9. To what degree have you actually controlled the course your life has taken?
10. Are you more worried about doing things right, or doing the right things?
11. You are having lunch with three people you respect and admire. They all start criticizing a close friend of yours, not knowing she is your friend. The criticism is distasteful and unjustified. What do you do?
12. If you could offer a newborn child only one piece of advice, what would it be?
13. Would you break the law to save a loved one?
14. Have you ever seen insanity where you later saw creativity?
15. What is something you know you do differently than most people?
16. How come the things that make you happy don’t make everyone happy?
17. What is one thing have you not done that you really want to do? What’s holding you back?
18. Are you holding onto something you need to let go of?
19. If you had to move to a state or country besides the one you currently live in, where would you move and why?
20. Do you push the elevator button more than once? Do you really believe it makes the elevator faster?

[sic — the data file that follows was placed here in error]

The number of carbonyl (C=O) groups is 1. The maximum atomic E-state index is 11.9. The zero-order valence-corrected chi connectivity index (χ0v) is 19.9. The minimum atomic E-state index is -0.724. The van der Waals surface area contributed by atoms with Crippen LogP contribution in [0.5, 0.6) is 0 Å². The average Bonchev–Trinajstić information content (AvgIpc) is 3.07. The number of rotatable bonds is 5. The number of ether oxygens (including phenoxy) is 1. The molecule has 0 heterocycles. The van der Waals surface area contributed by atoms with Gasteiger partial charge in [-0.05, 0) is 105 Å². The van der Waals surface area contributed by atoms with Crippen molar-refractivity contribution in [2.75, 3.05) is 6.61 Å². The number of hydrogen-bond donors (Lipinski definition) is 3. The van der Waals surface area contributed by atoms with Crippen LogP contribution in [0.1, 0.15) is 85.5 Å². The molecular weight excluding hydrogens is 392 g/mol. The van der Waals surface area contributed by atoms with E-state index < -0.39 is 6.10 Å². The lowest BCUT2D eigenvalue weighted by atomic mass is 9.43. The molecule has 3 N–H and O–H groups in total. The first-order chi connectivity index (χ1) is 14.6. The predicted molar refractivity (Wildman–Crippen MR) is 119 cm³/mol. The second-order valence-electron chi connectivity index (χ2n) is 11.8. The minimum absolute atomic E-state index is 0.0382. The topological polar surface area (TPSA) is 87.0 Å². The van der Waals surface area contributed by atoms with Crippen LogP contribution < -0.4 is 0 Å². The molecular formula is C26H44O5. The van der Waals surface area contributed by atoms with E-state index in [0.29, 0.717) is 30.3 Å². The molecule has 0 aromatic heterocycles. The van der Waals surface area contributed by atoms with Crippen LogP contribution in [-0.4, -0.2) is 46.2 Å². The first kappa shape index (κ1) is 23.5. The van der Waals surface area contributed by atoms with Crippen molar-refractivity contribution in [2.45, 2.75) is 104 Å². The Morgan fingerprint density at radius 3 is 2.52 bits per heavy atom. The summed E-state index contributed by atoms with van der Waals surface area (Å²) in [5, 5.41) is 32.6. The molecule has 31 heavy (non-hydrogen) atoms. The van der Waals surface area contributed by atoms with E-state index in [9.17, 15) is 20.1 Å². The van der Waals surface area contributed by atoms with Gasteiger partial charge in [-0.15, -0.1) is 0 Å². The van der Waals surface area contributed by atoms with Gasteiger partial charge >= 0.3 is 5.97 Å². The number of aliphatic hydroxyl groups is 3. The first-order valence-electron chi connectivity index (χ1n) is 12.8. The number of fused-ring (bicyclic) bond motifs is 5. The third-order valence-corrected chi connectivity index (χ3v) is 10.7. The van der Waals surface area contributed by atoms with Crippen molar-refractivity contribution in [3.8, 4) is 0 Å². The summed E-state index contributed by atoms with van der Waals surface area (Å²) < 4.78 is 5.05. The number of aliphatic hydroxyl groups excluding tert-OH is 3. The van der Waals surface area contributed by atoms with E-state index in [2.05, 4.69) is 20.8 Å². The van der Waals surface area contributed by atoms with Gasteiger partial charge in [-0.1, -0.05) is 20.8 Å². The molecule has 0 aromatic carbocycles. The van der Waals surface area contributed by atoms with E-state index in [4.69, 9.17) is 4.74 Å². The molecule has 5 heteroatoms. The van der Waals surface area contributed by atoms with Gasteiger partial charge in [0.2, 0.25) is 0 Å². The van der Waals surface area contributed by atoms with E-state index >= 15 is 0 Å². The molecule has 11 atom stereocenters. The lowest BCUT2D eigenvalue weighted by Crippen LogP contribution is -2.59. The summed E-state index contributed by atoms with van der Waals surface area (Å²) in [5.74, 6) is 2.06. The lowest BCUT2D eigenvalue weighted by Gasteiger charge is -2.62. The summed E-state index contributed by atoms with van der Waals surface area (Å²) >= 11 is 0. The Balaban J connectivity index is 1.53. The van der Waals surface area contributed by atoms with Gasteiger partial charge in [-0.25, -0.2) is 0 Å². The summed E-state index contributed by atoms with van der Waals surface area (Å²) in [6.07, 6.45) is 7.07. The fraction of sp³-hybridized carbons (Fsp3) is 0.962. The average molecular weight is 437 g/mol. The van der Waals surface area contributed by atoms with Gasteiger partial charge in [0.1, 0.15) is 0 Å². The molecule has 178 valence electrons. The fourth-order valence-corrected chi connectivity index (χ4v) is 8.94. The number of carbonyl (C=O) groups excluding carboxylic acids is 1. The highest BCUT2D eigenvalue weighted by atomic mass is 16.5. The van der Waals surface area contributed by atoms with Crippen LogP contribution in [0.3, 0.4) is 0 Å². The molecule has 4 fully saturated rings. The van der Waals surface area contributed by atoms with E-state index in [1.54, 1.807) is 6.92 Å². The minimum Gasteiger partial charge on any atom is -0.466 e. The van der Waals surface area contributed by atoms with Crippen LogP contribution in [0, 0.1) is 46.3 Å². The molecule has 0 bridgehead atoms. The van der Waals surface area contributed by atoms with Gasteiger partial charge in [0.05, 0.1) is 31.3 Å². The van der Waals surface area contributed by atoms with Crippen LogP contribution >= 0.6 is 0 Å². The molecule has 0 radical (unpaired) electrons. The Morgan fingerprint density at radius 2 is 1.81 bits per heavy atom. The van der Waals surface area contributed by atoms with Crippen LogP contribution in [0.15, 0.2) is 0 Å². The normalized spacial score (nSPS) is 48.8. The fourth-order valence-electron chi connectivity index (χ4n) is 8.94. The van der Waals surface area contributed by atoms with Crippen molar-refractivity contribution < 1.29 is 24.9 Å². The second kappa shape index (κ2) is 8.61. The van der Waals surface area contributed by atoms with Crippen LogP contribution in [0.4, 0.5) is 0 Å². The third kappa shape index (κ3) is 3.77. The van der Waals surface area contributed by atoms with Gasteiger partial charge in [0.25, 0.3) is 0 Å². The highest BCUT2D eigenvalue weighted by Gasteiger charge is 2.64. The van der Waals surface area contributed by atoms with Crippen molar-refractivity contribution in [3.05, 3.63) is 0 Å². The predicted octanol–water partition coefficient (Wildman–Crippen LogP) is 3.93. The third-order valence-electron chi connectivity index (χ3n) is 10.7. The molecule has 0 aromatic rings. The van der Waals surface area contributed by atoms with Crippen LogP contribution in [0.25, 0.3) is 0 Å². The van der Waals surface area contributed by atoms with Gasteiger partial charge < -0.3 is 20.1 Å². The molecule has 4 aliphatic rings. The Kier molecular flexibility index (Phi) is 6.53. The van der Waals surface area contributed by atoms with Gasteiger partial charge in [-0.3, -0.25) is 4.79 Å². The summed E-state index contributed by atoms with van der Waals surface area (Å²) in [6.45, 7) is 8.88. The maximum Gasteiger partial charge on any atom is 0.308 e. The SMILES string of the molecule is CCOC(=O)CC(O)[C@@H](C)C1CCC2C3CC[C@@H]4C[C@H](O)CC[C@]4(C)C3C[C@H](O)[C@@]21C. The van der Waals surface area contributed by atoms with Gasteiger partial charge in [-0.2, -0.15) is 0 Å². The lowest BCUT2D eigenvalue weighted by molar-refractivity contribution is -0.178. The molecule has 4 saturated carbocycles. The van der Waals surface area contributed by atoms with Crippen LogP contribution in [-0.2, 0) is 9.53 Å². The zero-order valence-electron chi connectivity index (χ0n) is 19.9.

21. Would you rather be a worried genius or a joyful simpleton?
22. Why are you, you?
23. Have you been the kind of friend you want as a friend?
24. Which is worse, when a good friend moves away, or losing touch with a good friend who lives right near you?
25. What are you most grateful for?
26. Would you rather lose all of your old memories, or never be able to make new ones?
27. Is is possible to know the truth without challenging it first?
28. Has your greatest fear ever come true?
29. Do you remember that time 5 years ago when you were extremely upset? Does it really matter now?
30. What is your happiest childhood memory? What makes it so special?
31. At what time in your recent past have you felt most passionate and alive?
32. If not now, then when?
33. If you haven’t achieved it yet, what do you have to lose?